The official line now seems to be that it wasn’t  a missile at all, but the vapour contrail from a passenger jet, the sunset and viewing angle making the event look like something it wasn’t. Last time I looked, NASA were reported to be supporting that view based on satellite imagery, and a specific aircraft has been correlated with the event.

The incident reminded me that things are indeed not always as they seem, especially  in the sky around sunrise and sunset.  And to illustrate, I’ve dug out a few pictures – all taken in the last three months.

One thing that really struck me in the mystery missile film was the ‘solidity’ and volume of the plume.  Aircraft contrails are more wispy aren’t they?   But then I looked at this picture I took just before sunrise, which includes a contrail every bit as bushy as the one in the film:

Contrails over Surry, UK (Photo: Tim Jones)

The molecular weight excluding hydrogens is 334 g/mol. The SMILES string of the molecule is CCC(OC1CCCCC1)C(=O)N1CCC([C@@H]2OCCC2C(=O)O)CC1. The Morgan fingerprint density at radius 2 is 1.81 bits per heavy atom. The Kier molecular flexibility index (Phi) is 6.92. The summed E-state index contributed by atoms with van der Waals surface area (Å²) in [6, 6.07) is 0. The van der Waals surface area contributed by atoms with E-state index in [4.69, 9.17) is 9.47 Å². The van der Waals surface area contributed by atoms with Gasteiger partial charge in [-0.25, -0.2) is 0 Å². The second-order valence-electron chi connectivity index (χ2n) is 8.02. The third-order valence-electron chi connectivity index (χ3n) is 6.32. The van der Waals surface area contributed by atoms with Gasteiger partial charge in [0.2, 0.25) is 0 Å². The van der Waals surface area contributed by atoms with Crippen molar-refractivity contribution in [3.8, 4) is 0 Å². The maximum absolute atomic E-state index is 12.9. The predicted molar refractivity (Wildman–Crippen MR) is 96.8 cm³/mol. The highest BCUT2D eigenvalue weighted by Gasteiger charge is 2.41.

Contrails over Surry, UK (Photo: Tim Jones)

Perspective too is a funny thing.  Take a look at this picture I took of a passenger jet near Heathrow Airport in London just as the sun was setting.

Passenger Jet (Photo: Tim Jones)
Passenger Jet (Photo: Tim Jones)

It’s not immediately obvious, to me at least, whether this plane is coming at me or flying away.  There’s a Gestalt Switch moment when the eyes confuse the rear of the fuselage for the nose end.  Things don’t get much clearer when we zoom in:

Passenger Jet (Photo: Tim Jones)
Passenger Jet (Photo: Tim Jones)

A few seconds later and the setting sun catches the plane’s tail, making the direction of flight more obvious.  At a distance, could such a bright reflection isolated to one part of an aircraft be confused with a rocket nozzle – especially if you’d already got the idea in mind?

Sun reflecting off aircraft tail-fin (Photo: Tim Jones)
Sun reflecting off aircraft tail-fin (Photo: Tim Jones)